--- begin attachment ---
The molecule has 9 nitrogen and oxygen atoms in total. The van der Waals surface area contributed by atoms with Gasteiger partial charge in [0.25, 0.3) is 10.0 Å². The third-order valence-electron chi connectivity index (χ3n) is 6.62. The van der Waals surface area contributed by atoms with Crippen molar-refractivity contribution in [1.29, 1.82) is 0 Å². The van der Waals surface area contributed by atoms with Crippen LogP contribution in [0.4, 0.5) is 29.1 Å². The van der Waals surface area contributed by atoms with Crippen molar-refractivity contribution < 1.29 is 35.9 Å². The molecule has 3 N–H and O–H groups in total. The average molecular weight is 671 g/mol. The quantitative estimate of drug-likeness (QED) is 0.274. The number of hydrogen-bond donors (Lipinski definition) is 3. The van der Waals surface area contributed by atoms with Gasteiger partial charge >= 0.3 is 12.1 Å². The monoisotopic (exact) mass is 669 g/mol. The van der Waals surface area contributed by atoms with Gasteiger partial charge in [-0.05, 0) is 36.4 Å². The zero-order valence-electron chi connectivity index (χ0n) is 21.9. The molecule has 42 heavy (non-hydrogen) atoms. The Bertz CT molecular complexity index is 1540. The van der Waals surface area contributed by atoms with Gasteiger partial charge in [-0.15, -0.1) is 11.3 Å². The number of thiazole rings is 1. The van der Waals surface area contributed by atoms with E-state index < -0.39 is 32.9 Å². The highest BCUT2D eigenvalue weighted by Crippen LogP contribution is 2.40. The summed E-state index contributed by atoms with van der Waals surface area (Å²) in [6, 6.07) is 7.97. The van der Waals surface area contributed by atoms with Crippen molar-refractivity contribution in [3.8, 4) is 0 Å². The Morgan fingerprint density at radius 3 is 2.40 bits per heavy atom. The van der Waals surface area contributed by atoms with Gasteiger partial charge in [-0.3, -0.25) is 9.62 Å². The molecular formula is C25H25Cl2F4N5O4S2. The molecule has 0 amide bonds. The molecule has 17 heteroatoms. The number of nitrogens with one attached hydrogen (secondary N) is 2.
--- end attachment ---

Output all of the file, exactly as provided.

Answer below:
The molecule has 9 nitrogen and oxygen atoms in total. The van der Waals surface area contributed by atoms with Gasteiger partial charge in [0.25, 0.3) is 10.0 Å². The third-order valence-electron chi connectivity index (χ3n) is 6.62. The van der Waals surface area contributed by atoms with Crippen molar-refractivity contribution in [1.29, 1.82) is 0 Å². The van der Waals surface area contributed by atoms with Crippen LogP contribution in [0.4, 0.5) is 29.1 Å². The van der Waals surface area contributed by atoms with Crippen molar-refractivity contribution < 1.29 is 35.9 Å². The molecule has 3 N–H and O–H groups in total. The average molecular weight is 671 g/mol. The quantitative estimate of drug-likeness (QED) is 0.274. The number of hydrogen-bond donors (Lipinski definition) is 3. The van der Waals surface area contributed by atoms with Gasteiger partial charge >= 0.3 is 12.1 Å². The monoisotopic (exact) mass is 669 g/mol. The van der Waals surface area contributed by atoms with Gasteiger partial charge in [-0.05, 0) is 36.4 Å². The zero-order valence-electron chi connectivity index (χ0n) is 21.9. The molecule has 42 heavy (non-hydrogen) atoms. The Bertz CT molecular complexity index is 1540. The van der Waals surface area contributed by atoms with Gasteiger partial charge in [-0.15, -0.1) is 11.3 Å². The number of thiazole rings is 1. The van der Waals surface area contributed by atoms with E-state index < -0.39 is 32.9 Å². The highest BCUT2D eigenvalue weighted by Crippen LogP contribution is 2.40. The summed E-state index contributed by atoms with van der Waals surface area (Å²) in [6, 6.07) is 7.97. The van der Waals surface area contributed by atoms with Crippen molar-refractivity contribution in [3.8, 4) is 0 Å². The Morgan fingerprint density at radius 3 is 2.40 bits per heavy atom. The van der Waals surface area contributed by atoms with Gasteiger partial charge in [-0.3, -0.25) is 9.62 Å². The molecular formula is C25H25Cl2F4N5O4S2. The molecule has 0 amide bonds. The molecule has 17 heteroatoms. The number of nitrogens with one attached hydrogen (secondary N) is 2.